Trust has been on a precarious thread for some time. When humans stop believing in the institutions they created, trust is broken. Herd immunity was collapsing long before this pandemic because people believe their own “research” skills over scientific consensus. Verifiable truth has given way to post-modern distrust of reality. Objective facts exist and I will choose trust in those facts, and in the ever-living presence of ultimate ideals, until my dying day. 

This day exists in many ways…

5779 / 2019: The lion within pursuing me metaphor.

5778 / 2018: This is the day of the internal / eternal battle.

5777 / 2017: Finding internal discipline while losing sleep with a child who refuses to sleep.

Read a book to distract you from distractions


*Note to Amazon: it is gross that you categorize Alter’s translation of the Hebrew Bible as a Christian book. It is the sacred text of Jews. The Jewish Bible is not a subcategory of the Christian Bible. It is a completely different book with a different trajectory.

Covenantal Love of Strength / Discipline: Eight Days of the Omer 5780 Chesed ShebeGevurah

Tonight begins eight days of the Omer, which is one week and one day of the Omer. חסד שבגבורה, Chesed ShebeGevurah, Covenantal Love of Strength.

Entering the Week of Judgment and Discipline

Embarking on a different emanation of the Divine, which is the natural opposite and mirror image of Chesed / Covenantal Love. Gevurah connects to strength, power, judgment, and discipline. It is the power-oriented side of the tree of life, reflecting to separation. In the traditional, two-gendered understanding of humanity and the Divine, it is the feminine side of God / life.

Your rod and Your staff

One of my Hebrew teachers, Rabbi Avraham Greenstein, is a brilliant linguist with deep insight on the meaning of Jewish texts. While explaining Psalm 23, he explained the end of verse 4, “Your rod and Your staff — they comfort me.”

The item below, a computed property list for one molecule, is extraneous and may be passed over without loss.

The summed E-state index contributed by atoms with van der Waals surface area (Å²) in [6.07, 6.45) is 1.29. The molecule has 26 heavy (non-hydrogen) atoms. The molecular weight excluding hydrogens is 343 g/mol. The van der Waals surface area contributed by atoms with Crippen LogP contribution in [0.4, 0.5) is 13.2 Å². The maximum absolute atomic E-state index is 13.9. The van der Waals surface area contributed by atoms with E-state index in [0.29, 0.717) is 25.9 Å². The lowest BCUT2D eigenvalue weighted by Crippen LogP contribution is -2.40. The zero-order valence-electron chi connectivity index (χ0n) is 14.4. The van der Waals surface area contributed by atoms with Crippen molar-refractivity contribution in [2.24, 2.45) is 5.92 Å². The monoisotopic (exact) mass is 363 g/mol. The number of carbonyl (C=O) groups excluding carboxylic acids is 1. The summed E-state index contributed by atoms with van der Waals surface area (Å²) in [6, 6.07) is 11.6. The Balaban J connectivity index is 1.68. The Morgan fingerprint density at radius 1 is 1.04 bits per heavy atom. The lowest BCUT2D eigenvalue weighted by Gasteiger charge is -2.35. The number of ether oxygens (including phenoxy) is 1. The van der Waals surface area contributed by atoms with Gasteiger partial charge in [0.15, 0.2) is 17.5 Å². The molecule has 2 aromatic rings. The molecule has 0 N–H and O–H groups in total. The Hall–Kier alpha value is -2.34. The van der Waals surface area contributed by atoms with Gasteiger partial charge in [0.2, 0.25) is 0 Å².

Rabbi Greenstein said: “A rod keeps sheep in line. God wakes us up and reminds us that there’s a better way to do things. One leans on a staff. This represents God as support.” 

The rod and the staff are clear metaphors for Gevurah and Chesed: Geverah is the rod, keeping us in line, guiding us towards righteousness. Chesed is the staff, supporting us as we walk through the difficulties of life. Both are needed; both comfort us. 

Reality Check

It is hard to stay disciplined when living through a pandemic. I certainly can’t claim to be using my time wisely. We try to stay on top of my son’s distance learning assignments. Constantly reminding myself to lean into my covenantal love. Reminding myself to accept that my six year-old cannot finish his work as quickly as he would if he was in a classroom with a real teacher and a passel of friends.

Despite my best intentions, I am exhausted every afternoon. I never feel like I have enough head space (or quiet) to do my own homework. Then, once everyone goes to sleep, I bury myself in videos to wash away the stress of another day, continuing the cycle of sleep deprivation. So yes, I am not the poster girl of discipline.

Perhaps I can be the truth telling believer in the Love of Strength. Be gentle with yourself and honor that there is strength in simply surviving this tumultuous time. Whether you have small children under foot or just the scared child within. Lean on the staff while following the rod. 

This day exists forever

5779 / 2019: Lovingkindness in Strength in memory of Lori Gilbert Kaye

5778 / 2018: Discipline in service of a larger goal.

5777 / 2017: The pure essence of discipline is love.

Indwelling Presence of God’s Love: Seven Days, One Week of the Omer

Today is the seventh day of the Omer, which is one week.  שכינה שבחסד, Shekhinah ShebeChesed, Eternal Presence of Covenantal Love.

The Tree of Life

The Sephirot are often depicted as a tree. You can see the roots in heaven, in the worlds beyond this world at the top, while the roots in this world are at the body of the Sephirot tree, in the tenth Sephira, Shekhinah / Malchut, Eternal Presence, Indwelling of the Divine, Sovereignty of the Divine.